The Playgoer: Robert Wilson

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Sunday, December 17, 2006

Robert Wilson

Interesting interview with Robert Wilson in Backstage, on the occasion of the recent documentary about him.

Here's a bit that will rile up some playwrights out there:

Acting is about doing something, not about reading. The easiest things are the most difficult to do on stage: to stand, to walk. Trying to stand or walk casually, naturalistically, is already to fail. There is nothing natural about being on a stage, trying to act like there is no audience in front of you. I always tell my actors that the space in the back is as important as the space in front of them. They need both to create the tension that will hold the audience's attention. It is important to get the movements right before even thinking about the text. I rehearse silently at first, without text or music. I put the movements together with the sound much later.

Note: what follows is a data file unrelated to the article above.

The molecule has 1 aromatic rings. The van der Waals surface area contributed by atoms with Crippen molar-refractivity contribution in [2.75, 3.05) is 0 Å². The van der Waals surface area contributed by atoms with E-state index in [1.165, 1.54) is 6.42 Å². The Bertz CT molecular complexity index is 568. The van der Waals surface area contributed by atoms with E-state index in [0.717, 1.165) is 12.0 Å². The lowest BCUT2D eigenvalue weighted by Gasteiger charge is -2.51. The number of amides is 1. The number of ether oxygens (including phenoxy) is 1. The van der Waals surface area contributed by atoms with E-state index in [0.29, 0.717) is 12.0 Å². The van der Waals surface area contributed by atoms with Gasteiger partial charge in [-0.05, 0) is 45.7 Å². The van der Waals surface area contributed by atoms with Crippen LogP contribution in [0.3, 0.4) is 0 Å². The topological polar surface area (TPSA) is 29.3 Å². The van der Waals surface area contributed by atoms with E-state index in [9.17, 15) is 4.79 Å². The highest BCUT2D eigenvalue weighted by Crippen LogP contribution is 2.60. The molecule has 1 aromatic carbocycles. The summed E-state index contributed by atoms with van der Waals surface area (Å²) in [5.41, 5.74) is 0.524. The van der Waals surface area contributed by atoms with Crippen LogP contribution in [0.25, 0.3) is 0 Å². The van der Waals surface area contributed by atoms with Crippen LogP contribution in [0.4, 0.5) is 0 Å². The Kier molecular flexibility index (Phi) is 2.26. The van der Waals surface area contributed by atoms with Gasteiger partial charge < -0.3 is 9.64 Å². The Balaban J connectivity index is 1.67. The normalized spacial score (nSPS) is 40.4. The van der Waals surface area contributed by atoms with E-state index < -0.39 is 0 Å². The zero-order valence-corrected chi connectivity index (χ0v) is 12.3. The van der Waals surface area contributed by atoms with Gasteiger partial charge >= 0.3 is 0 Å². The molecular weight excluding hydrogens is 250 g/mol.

Talk amongst yourselves.

1 comment:

Anonymous said...

I've seen enough of Robert Wilson's deadly dull stagings to consider him perhaps the biggest fraud in the theatre today. You can be Rob't Wilson too! Just place your actors on an empty stage, have them stand absolutely still for long periods of time, punctuated by occasionally flailing their arms like policemen directing traffic in slow motion, make sure none of the staging or actor movement has ANYTHING to do with the text and -- presto! You're a genius! :-)